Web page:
Renowned graphic designer Saul Bass created the film's opening credits. Hitchcock's signature cameo appears just after the credits.  He arrives late at a bus stop and misses the bus.  The modernist home owned by the villain at the peak of Mount Rushmore was based on a Frank Lloyd Wright design.  The house didn't actually exist.  It was recreated in an MGM studio.

North By Northwest was nominated for 5 Academy Awards.  The American Film Institute lists it as one of the top ten movies ever made.  The film's title is taken from Hamlet and the meaning is a class MacGuffin (unexplained plot point) since north by northwest is not a true aviation direction.  (5" x 7", black ink print)

Monday, July 25, 2011


This woodcut is an amalgam of Nixon campaign posters. The slogan was actually used in his 1972 re-election campaign while the image is from 1960. I wanted to make Nixon look happy but as his battle with JFK was falling apart, he must have been miserable. Eisenhower helped sink Nixon when he was asked to name one positive thing Nixon accomplished as Vice President. Eisenhower's response: "If you give me a week , I might think of one." Ouch! (5" x 7", black ink print)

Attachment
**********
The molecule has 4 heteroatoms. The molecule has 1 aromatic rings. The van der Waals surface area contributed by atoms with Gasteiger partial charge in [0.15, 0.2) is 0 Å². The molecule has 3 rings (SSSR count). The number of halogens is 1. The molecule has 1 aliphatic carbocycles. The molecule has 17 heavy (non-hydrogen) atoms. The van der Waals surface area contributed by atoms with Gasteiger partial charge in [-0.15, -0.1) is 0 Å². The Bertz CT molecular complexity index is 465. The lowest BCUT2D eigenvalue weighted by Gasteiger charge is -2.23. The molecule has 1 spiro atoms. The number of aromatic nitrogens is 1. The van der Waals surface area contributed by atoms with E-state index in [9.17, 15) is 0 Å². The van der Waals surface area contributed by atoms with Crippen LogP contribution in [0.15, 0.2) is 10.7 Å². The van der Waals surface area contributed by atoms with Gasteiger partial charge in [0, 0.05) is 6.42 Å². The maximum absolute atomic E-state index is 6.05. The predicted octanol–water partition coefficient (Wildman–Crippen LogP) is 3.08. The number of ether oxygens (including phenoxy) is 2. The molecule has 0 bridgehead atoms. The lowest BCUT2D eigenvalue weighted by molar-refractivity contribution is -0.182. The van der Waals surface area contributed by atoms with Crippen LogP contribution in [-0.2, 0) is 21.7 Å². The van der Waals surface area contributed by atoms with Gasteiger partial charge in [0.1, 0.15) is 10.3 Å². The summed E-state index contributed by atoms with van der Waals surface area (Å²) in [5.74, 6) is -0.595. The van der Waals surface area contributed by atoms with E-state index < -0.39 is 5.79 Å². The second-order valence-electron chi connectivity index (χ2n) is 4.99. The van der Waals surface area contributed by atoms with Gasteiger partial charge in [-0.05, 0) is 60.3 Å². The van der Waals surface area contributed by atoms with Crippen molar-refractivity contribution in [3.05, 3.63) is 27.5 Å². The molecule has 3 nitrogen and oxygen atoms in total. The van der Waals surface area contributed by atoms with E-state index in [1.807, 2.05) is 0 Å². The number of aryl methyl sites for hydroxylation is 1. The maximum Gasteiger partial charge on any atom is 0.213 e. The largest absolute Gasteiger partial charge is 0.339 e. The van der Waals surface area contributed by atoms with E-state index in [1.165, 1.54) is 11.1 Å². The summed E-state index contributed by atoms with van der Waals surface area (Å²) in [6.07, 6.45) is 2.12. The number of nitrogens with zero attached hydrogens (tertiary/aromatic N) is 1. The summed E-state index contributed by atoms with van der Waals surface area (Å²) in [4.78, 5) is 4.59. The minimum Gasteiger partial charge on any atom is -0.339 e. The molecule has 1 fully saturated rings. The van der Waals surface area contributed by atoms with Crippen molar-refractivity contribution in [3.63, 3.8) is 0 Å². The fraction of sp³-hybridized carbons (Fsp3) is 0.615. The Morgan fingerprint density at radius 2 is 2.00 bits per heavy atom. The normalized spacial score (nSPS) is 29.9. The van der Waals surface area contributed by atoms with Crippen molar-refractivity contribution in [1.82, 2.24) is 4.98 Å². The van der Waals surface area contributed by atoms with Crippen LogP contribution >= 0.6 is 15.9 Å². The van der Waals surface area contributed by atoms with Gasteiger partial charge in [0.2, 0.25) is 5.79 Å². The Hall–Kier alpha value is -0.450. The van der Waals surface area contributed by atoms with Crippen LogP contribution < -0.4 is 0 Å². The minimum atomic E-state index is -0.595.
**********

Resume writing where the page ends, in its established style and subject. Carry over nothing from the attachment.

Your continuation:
The Bootlegger's Son

It was August 1960, three months before the presidential election, and the polls gave Richard Nixon a slim lead over John F. Kennedy.  Nixon had the advantage of being the reigning Vice President under Eisenhower and Republican strategists were labeling Kennedy as "too young and inexperienced." There was also suspicion of Kennedy's Roman Catholic religious affiliation.  Some Protestants feared Kennedy would take his orders directly from the Pope in Rome.

In a speech before the Greater Houston Ministerial Association, Kennedy addressed the issue directly.  "I am not the Catholic candidate for President.  I am the Democratic Party's candidate for president who also happens to be a Catholic.  I do not speak for my Church on public matters and the Church does not speak for me."